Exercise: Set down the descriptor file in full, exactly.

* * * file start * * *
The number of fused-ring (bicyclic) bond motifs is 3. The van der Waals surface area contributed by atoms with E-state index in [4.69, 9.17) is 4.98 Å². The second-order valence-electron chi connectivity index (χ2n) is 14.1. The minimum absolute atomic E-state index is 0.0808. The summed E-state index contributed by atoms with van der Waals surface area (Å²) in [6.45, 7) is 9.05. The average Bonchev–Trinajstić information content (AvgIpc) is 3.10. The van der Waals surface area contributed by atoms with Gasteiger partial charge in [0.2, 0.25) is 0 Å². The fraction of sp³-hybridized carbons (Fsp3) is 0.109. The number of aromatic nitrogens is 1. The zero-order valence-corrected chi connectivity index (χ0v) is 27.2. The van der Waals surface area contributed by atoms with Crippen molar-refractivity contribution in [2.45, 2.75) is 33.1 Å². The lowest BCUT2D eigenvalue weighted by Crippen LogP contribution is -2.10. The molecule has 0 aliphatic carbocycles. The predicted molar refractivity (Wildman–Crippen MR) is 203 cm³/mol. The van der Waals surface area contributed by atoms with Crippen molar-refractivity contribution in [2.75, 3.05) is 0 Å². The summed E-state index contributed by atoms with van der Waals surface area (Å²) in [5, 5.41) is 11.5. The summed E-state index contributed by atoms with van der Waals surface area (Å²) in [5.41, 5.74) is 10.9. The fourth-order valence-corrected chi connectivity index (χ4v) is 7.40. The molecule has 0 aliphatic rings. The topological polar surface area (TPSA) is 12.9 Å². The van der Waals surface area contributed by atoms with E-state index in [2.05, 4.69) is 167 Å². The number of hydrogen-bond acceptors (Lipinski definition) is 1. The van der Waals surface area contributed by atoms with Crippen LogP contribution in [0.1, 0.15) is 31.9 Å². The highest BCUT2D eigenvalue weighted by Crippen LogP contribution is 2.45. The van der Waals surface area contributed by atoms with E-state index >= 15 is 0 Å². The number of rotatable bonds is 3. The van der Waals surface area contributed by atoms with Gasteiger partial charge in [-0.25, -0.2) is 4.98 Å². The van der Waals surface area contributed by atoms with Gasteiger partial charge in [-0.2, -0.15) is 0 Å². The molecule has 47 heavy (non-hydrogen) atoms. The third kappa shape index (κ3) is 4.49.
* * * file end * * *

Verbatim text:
The number of fused-ring (bicyclic) bond motifs is 3. The van der Waals surface area contributed by atoms with E-state index in [4.69, 9.17) is 4.98 Å². The second-order valence-electron chi connectivity index (χ2n) is 14.1. The minimum absolute atomic E-state index is 0.0808. The summed E-state index contributed by atoms with van der Waals surface area (Å²) in [6.45, 7) is 9.05. The average Bonchev–Trinajstić information content (AvgIpc) is 3.10. The van der Waals surface area contributed by atoms with Gasteiger partial charge in [0.2, 0.25) is 0 Å². The fraction of sp³-hybridized carbons (Fsp3) is 0.109. The number of aromatic nitrogens is 1. The zero-order valence-corrected chi connectivity index (χ0v) is 27.2. The van der Waals surface area contributed by atoms with Crippen molar-refractivity contribution in [2.45, 2.75) is 33.1 Å². The lowest BCUT2D eigenvalue weighted by Crippen LogP contribution is -2.10. The molecule has 0 aliphatic carbocycles. The predicted molar refractivity (Wildman–Crippen MR) is 203 cm³/mol. The van der Waals surface area contributed by atoms with Crippen molar-refractivity contribution in [2.75, 3.05) is 0 Å². The summed E-state index contributed by atoms with van der Waals surface area (Å²) in [5, 5.41) is 11.5. The summed E-state index contributed by atoms with van der Waals surface area (Å²) in [5.41, 5.74) is 10.9. The fourth-order valence-corrected chi connectivity index (χ4v) is 7.40. The molecule has 0 aliphatic rings. The topological polar surface area (TPSA) is 12.9 Å². The van der Waals surface area contributed by atoms with E-state index in [2.05, 4.69) is 167 Å². The number of hydrogen-bond acceptors (Lipinski definition) is 1. The van der Waals surface area contributed by atoms with Crippen LogP contribution in [0.1, 0.15) is 31.9 Å². The highest BCUT2D eigenvalue weighted by Crippen LogP contribution is 2.45. The van der Waals surface area contributed by atoms with E-state index >= 15 is 0 Å². The number of rotatable bonds is 3. The van der Waals surface area contributed by atoms with Gasteiger partial charge in [-0.25, -0.2) is 4.98 Å². The van der Waals surface area contributed by atoms with Gasteiger partial charge in [-0.2, -0.15) is 0 Å². The molecule has 47 heavy (non-hydrogen) atoms. The third kappa shape index (κ3) is 4.49.